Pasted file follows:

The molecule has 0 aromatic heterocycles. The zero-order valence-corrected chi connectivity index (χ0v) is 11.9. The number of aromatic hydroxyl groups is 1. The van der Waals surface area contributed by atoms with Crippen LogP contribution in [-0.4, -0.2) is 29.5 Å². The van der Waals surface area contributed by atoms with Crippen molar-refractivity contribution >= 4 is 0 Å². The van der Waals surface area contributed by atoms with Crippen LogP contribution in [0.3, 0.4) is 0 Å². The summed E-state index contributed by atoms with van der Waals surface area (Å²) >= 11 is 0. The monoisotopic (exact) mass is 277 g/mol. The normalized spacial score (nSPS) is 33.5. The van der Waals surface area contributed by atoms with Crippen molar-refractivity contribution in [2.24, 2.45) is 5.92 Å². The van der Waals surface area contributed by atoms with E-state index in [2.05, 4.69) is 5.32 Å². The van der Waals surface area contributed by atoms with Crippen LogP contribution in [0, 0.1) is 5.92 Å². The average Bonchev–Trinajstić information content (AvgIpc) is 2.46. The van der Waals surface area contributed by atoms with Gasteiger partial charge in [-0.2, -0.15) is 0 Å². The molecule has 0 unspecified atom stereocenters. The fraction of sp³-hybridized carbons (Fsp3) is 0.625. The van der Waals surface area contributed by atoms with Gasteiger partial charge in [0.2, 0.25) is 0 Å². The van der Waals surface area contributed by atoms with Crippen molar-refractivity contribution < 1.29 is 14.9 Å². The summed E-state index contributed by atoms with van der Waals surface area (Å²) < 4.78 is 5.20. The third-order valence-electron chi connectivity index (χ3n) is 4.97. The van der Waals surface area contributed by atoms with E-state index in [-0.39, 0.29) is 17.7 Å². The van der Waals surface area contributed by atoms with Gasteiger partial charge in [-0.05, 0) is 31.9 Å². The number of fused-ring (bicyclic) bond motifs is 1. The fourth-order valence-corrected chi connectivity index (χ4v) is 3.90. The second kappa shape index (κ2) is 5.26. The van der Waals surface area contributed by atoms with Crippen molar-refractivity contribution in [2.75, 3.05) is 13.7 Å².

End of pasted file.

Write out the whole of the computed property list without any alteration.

The molecule has 0 aromatic heterocycles. The zero-order valence-corrected chi connectivity index (χ0v) is 11.9. The number of aromatic hydroxyl groups is 1. The van der Waals surface area contributed by atoms with Crippen LogP contribution in [-0.4, -0.2) is 29.5 Å². The van der Waals surface area contributed by atoms with Crippen molar-refractivity contribution >= 4 is 0 Å². The van der Waals surface area contributed by atoms with Crippen LogP contribution in [0.3, 0.4) is 0 Å². The summed E-state index contributed by atoms with van der Waals surface area (Å²) >= 11 is 0. The monoisotopic (exact) mass is 277 g/mol. The normalized spacial score (nSPS) is 33.5. The van der Waals surface area contributed by atoms with Crippen molar-refractivity contribution in [2.24, 2.45) is 5.92 Å². The van der Waals surface area contributed by atoms with E-state index in [2.05, 4.69) is 5.32 Å². The van der Waals surface area contributed by atoms with Crippen LogP contribution in [0, 0.1) is 5.92 Å². The average Bonchev–Trinajstić information content (AvgIpc) is 2.46. The van der Waals surface area contributed by atoms with Gasteiger partial charge in [-0.2, -0.15) is 0 Å². The molecule has 0 unspecified atom stereocenters. The fraction of sp³-hybridized carbons (Fsp3) is 0.625. The van der Waals surface area contributed by atoms with Gasteiger partial charge in [0.2, 0.25) is 0 Å². The van der Waals surface area contributed by atoms with Crippen molar-refractivity contribution < 1.29 is 14.9 Å². The summed E-state index contributed by atoms with van der Waals surface area (Å²) < 4.78 is 5.20. The third-order valence-electron chi connectivity index (χ3n) is 4.97. The van der Waals surface area contributed by atoms with E-state index in [-0.39, 0.29) is 17.7 Å². The van der Waals surface area contributed by atoms with Gasteiger partial charge in [-0.05, 0) is 31.9 Å². The number of fused-ring (bicyclic) bond motifs is 1. The fourth-order valence-corrected chi connectivity index (χ4v) is 3.90. The second kappa shape index (κ2) is 5.26. The van der Waals surface area contributed by atoms with Crippen molar-refractivity contribution in [2.75, 3.05) is 13.7 Å².